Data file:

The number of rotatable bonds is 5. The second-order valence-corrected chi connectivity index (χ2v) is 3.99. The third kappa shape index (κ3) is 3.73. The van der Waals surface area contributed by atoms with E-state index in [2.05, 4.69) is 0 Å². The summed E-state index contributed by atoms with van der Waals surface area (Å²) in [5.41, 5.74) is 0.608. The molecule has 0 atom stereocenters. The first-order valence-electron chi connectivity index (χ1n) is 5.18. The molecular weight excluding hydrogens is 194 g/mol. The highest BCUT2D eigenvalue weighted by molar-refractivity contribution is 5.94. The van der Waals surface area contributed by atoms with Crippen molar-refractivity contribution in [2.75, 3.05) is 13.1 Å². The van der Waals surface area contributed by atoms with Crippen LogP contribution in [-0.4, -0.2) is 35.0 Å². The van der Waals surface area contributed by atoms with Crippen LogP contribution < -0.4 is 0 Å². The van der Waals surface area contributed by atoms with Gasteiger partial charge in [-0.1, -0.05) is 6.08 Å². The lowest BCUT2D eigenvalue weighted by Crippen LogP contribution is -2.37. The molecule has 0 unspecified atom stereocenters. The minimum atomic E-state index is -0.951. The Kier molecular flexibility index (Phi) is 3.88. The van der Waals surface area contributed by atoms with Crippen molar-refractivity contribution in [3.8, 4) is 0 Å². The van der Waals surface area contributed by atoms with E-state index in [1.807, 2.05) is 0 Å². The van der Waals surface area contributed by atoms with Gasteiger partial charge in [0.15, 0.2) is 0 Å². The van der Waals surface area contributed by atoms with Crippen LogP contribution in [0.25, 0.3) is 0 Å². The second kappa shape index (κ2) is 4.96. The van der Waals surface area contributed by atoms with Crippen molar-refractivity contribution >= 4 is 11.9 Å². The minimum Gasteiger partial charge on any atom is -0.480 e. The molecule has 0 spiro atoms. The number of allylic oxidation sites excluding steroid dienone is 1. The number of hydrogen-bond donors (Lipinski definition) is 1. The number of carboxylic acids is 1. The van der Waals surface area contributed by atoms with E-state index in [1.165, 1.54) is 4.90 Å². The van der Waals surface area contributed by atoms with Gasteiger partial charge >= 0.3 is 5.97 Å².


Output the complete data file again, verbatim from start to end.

The number of rotatable bonds is 5. The second-order valence-corrected chi connectivity index (χ2v) is 3.99. The third kappa shape index (κ3) is 3.73. The van der Waals surface area contributed by atoms with E-state index in [2.05, 4.69) is 0 Å². The summed E-state index contributed by atoms with van der Waals surface area (Å²) in [5.41, 5.74) is 0.608. The molecule has 0 atom stereocenters. The first-order valence-electron chi connectivity index (χ1n) is 5.18. The molecular weight excluding hydrogens is 194 g/mol. The highest BCUT2D eigenvalue weighted by molar-refractivity contribution is 5.94. The van der Waals surface area contributed by atoms with Crippen molar-refractivity contribution in [2.75, 3.05) is 13.1 Å². The van der Waals surface area contributed by atoms with Crippen LogP contribution in [-0.4, -0.2) is 35.0 Å². The van der Waals surface area contributed by atoms with Crippen LogP contribution < -0.4 is 0 Å². The van der Waals surface area contributed by atoms with Gasteiger partial charge in [-0.1, -0.05) is 6.08 Å². The lowest BCUT2D eigenvalue weighted by Crippen LogP contribution is -2.37. The molecule has 0 unspecified atom stereocenters. The minimum atomic E-state index is -0.951. The Kier molecular flexibility index (Phi) is 3.88. The van der Waals surface area contributed by atoms with Crippen molar-refractivity contribution in [3.8, 4) is 0 Å². The van der Waals surface area contributed by atoms with E-state index in [1.807, 2.05) is 0 Å². The van der Waals surface area contributed by atoms with Gasteiger partial charge in [0.15, 0.2) is 0 Å². The van der Waals surface area contributed by atoms with Crippen LogP contribution in [0.25, 0.3) is 0 Å². The second kappa shape index (κ2) is 4.96. The van der Waals surface area contributed by atoms with Crippen molar-refractivity contribution >= 4 is 11.9 Å². The minimum Gasteiger partial charge on any atom is -0.480 e. The molecule has 0 spiro atoms. The number of allylic oxidation sites excluding steroid dienone is 1. The number of hydrogen-bond donors (Lipinski definition) is 1. The number of carboxylic acids is 1. The van der Waals surface area contributed by atoms with E-state index in [1.165, 1.54) is 4.90 Å². The van der Waals surface area contributed by atoms with Gasteiger partial charge >= 0.3 is 5.97 Å².